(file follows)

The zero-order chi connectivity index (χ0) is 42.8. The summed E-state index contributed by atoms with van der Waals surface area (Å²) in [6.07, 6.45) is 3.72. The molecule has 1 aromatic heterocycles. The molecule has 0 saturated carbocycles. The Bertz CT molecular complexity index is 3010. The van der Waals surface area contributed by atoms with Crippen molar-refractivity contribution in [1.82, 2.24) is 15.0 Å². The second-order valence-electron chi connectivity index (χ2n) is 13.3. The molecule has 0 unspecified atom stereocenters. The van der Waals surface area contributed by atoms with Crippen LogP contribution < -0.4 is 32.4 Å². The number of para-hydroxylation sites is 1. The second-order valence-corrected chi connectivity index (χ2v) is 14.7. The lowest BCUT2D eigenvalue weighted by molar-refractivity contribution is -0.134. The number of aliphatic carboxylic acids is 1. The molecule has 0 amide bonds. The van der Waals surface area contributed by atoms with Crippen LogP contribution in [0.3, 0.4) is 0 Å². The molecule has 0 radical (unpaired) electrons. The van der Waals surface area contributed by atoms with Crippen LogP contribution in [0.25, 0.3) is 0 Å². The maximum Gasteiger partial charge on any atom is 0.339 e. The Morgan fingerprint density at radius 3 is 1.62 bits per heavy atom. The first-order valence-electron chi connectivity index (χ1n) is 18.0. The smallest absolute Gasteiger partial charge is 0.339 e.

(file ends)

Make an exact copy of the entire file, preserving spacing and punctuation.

The zero-order chi connectivity index (χ0) is 42.8. The summed E-state index contributed by atoms with van der Waals surface area (Å²) in [6.07, 6.45) is 3.72. The molecule has 1 aromatic heterocycles. The molecule has 0 saturated carbocycles. The Bertz CT molecular complexity index is 3010. The van der Waals surface area contributed by atoms with Crippen molar-refractivity contribution in [1.82, 2.24) is 15.0 Å². The second-order valence-electron chi connectivity index (χ2n) is 13.3. The molecule has 0 unspecified atom stereocenters. The van der Waals surface area contributed by atoms with Crippen LogP contribution < -0.4 is 32.4 Å². The number of para-hydroxylation sites is 1. The second-order valence-corrected chi connectivity index (χ2v) is 14.7. The lowest BCUT2D eigenvalue weighted by molar-refractivity contribution is -0.134. The number of aliphatic carboxylic acids is 1. The molecule has 0 amide bonds. The van der Waals surface area contributed by atoms with Crippen LogP contribution in [0.3, 0.4) is 0 Å². The molecule has 0 radical (unpaired) electrons. The van der Waals surface area contributed by atoms with Crippen LogP contribution in [0.25, 0.3) is 0 Å². The maximum Gasteiger partial charge on any atom is 0.339 e. The Morgan fingerprint density at radius 3 is 1.62 bits per heavy atom. The first-order valence-electron chi connectivity index (χ1n) is 18.0. The smallest absolute Gasteiger partial charge is 0.339 e.